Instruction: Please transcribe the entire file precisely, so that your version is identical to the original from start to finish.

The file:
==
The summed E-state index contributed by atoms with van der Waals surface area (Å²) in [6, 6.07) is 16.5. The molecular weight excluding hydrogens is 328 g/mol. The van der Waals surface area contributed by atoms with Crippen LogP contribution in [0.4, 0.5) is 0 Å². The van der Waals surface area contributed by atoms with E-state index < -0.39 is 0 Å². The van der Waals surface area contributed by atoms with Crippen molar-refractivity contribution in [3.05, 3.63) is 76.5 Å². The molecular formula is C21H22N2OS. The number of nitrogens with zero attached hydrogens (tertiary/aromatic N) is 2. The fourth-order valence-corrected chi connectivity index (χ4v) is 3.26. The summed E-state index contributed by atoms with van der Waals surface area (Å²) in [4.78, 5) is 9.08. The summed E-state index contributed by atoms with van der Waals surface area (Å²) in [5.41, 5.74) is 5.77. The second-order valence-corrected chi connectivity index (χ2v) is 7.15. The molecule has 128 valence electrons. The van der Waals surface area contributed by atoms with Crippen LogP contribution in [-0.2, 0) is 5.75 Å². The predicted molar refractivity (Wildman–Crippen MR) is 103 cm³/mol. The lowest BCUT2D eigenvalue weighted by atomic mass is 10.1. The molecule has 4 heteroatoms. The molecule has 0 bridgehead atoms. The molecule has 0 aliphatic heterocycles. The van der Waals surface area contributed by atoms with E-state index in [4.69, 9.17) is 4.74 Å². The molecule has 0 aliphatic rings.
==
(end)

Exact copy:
The summed E-state index contributed by atoms with van der Waals surface area (Å²) in [6, 6.07) is 16.5. The molecular weight excluding hydrogens is 328 g/mol. The van der Waals surface area contributed by atoms with Crippen LogP contribution in [0.4, 0.5) is 0 Å². The van der Waals surface area contributed by atoms with E-state index < -0.39 is 0 Å². The van der Waals surface area contributed by atoms with Crippen molar-refractivity contribution in [3.05, 3.63) is 76.5 Å². The molecular formula is C21H22N2OS. The number of nitrogens with zero attached hydrogens (tertiary/aromatic N) is 2. The fourth-order valence-corrected chi connectivity index (χ4v) is 3.26. The summed E-state index contributed by atoms with van der Waals surface area (Å²) in [4.78, 5) is 9.08. The summed E-state index contributed by atoms with van der Waals surface area (Å²) in [5.41, 5.74) is 5.77. The second-order valence-corrected chi connectivity index (χ2v) is 7.15. The molecule has 128 valence electrons. The van der Waals surface area contributed by atoms with Crippen LogP contribution in [-0.2, 0) is 5.75 Å². The predicted molar refractivity (Wildman–Crippen MR) is 103 cm³/mol. The lowest BCUT2D eigenvalue weighted by atomic mass is 10.1. The molecule has 4 heteroatoms. The molecule has 0 bridgehead atoms. The molecule has 0 aliphatic heterocycles. The van der Waals surface area contributed by atoms with E-state index in [4.69, 9.17) is 4.74 Å². The molecule has 0 aliphatic rings.